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Better matching, a chromosome browser

The standard advice when it comes to DNA testing has long been the same.

Test everybody you can, getting the results into as many databases as you can.

The simple reason is that DNA testing — and particularly autosomal DNA testing (the kind done at AncestryDNA, at 23andMe and in the Family Finder test at Family Tree DNA, for example) is the functional equivalent of fishing for cousins who may have family photos, the old family Bible, the family information we need — and using our DNA as bait.1

The problem is … every one of those testing companies is like a different pond to fish in. And we have no way of knowing, until we get that hit, just which pond that critical cousin match is in.

So… we test everybody we can, getting the results into as many databases as we can.

Which, of course, ain’t cheap.

So we prioritize: we test first where the pay-off is likely to be greatest and then add other ponds as we can afford to.

Until now, one pond The Legal Genealogist hasn’t put high on the priority list has been MyHeritageDNA, one of the newest kids on the autosomal testing block. Although it has a lot of long-term promise, particularly because of its international scope and its reach into Europe where so many of our ancestors came from, it also had some issues — the big one being with its matching system. Too many people were being matched to folks who didn’t match their own parents (and you can’t have any autosomal DNA that your parents didn’t have).

But MyHeritage did two things this past week that put it right into the mix with other genealogical DNA testing companies. It greatly improved its matching system — and it added a chromosome browser.

The matching system issue had been widely reported.2 I couldn’t test it myself, since neither of my parents was alive when autosomal testing first became available, but a cousin who compared her own results to her parents found that as many as four of 10 of her matches didn’t match either of her parents. Those were either false positives to her (people who shouldn’t match her and did) or false negatives to one of her parents (people who should match one of them and didn’t).

But in a major upgrade this past week, MyHeritage has addressed the worst of the matching system problems. The announcement from MyHeritage on Thursday promised “more accurate DNA Matches; more plentiful matches (about 10x more); fewer false positives; more specific and more accurate relationship estimates; and indications on lower confidence DNA Matches to help focus research efforts.”3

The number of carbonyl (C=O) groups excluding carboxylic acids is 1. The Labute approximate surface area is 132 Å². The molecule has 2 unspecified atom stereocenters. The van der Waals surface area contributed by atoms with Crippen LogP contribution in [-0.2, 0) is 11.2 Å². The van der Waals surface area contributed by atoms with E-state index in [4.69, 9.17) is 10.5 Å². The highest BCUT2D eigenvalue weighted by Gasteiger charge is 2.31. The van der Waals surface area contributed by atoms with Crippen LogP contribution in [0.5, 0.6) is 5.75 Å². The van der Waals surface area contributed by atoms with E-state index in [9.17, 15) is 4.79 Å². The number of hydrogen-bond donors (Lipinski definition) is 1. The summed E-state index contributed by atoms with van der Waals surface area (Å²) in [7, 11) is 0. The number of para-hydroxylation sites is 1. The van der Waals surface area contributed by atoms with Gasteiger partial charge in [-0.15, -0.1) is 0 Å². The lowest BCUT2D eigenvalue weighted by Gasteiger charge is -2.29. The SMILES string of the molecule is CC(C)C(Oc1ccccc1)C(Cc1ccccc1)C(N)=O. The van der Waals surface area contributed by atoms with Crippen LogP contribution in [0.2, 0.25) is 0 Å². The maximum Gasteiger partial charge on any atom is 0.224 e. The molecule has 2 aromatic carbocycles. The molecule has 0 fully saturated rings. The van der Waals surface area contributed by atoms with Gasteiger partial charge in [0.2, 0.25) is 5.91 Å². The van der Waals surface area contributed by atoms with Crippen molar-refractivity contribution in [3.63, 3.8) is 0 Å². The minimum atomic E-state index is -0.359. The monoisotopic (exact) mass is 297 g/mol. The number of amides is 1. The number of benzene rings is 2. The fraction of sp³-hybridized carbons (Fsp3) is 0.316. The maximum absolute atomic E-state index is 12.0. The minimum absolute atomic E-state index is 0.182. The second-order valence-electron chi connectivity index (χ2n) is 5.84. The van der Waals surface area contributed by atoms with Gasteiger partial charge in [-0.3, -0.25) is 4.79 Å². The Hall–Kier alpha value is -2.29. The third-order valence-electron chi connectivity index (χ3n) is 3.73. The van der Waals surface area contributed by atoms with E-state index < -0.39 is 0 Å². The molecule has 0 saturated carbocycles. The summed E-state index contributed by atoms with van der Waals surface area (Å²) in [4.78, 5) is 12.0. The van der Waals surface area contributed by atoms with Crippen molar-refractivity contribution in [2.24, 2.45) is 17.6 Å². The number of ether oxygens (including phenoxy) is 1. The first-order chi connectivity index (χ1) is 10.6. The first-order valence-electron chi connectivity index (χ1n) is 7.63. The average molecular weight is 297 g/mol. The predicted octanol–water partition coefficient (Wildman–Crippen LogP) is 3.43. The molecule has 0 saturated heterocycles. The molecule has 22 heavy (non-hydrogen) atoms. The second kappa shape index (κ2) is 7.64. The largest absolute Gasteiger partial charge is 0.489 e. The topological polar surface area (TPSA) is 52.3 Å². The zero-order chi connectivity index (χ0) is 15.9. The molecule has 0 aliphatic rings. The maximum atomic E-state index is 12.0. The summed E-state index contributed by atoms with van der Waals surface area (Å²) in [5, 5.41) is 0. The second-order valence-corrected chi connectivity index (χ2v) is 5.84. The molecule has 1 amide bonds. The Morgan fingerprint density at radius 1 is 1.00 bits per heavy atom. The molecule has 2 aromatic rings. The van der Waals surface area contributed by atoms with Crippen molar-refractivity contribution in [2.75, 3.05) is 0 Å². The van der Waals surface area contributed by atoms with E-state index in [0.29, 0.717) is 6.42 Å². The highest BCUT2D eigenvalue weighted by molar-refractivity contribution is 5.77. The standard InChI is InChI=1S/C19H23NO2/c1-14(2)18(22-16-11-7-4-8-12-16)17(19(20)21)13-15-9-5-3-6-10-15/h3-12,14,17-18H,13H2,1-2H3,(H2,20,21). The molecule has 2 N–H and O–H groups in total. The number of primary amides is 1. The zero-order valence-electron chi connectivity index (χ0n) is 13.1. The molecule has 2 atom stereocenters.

And folks like my cousin who have parents who’ve tested confirm that the system upgrade is addressing the worst of the matching problems. In my cousin’s case, the mismatch percentage dropped from 40% to around 18% overall — and the new system lets you shunt off low confidence matches that are at a higher risk of being false positives so you can concentrate your research efforts on the high-confidence results. MyHeritage promises that the new system is “so good, that the percentage of child-only matches that are not flagged as low or medium confidence, is now less than 5%.”4

The upgrade to the matching is a big step forward, and one that lets me move MyHeritage, cautiously, into the recommended column.

Pushing that along is the addition in this upgrade of another tool that’s very useful for research: a chromosome browser. This is a tool that lets you see exactly where in your DNA you match each person the testing company says you match.

And here I can test it, because I have my results in enough places that have chromosome browsers and many of my matches do as well. So I can see my chromosome browser results against, say, that fellow-genealogist-cousin of mine at, say, both MyHeritage and Family Tree DNA.

Chromosome browser compare

As you can see, the match-up is pretty close. It won’t be exactly the same, since the sampling between the two companies isn’t exactly the same, but there are no reasonably-sized segments being reported at one and not at the other.

It’s a big step forward for MyHeritage and, with its potential for getting more international testers into the DNA pool, a very welcome step forward.


  1. See generally Judy G. Russell, “Baiting the hook,” The Legal Genealogist, posted 16 Feb 2014( : accessed 13 Jan 2018).
  2. See e.g. Leah Larkin, “MyHeritage Matching,” The DNA Geek, posted 21 July 2017 ( : accessed 13 Jan 2018).
  3. Yael, “Major Updates and Improvements to MyHeritage DNA Matching,” MyHeritage Blog, posted 11 Jan 2018 ( : accessed 13 Jan 2018).
  4. Ibid.
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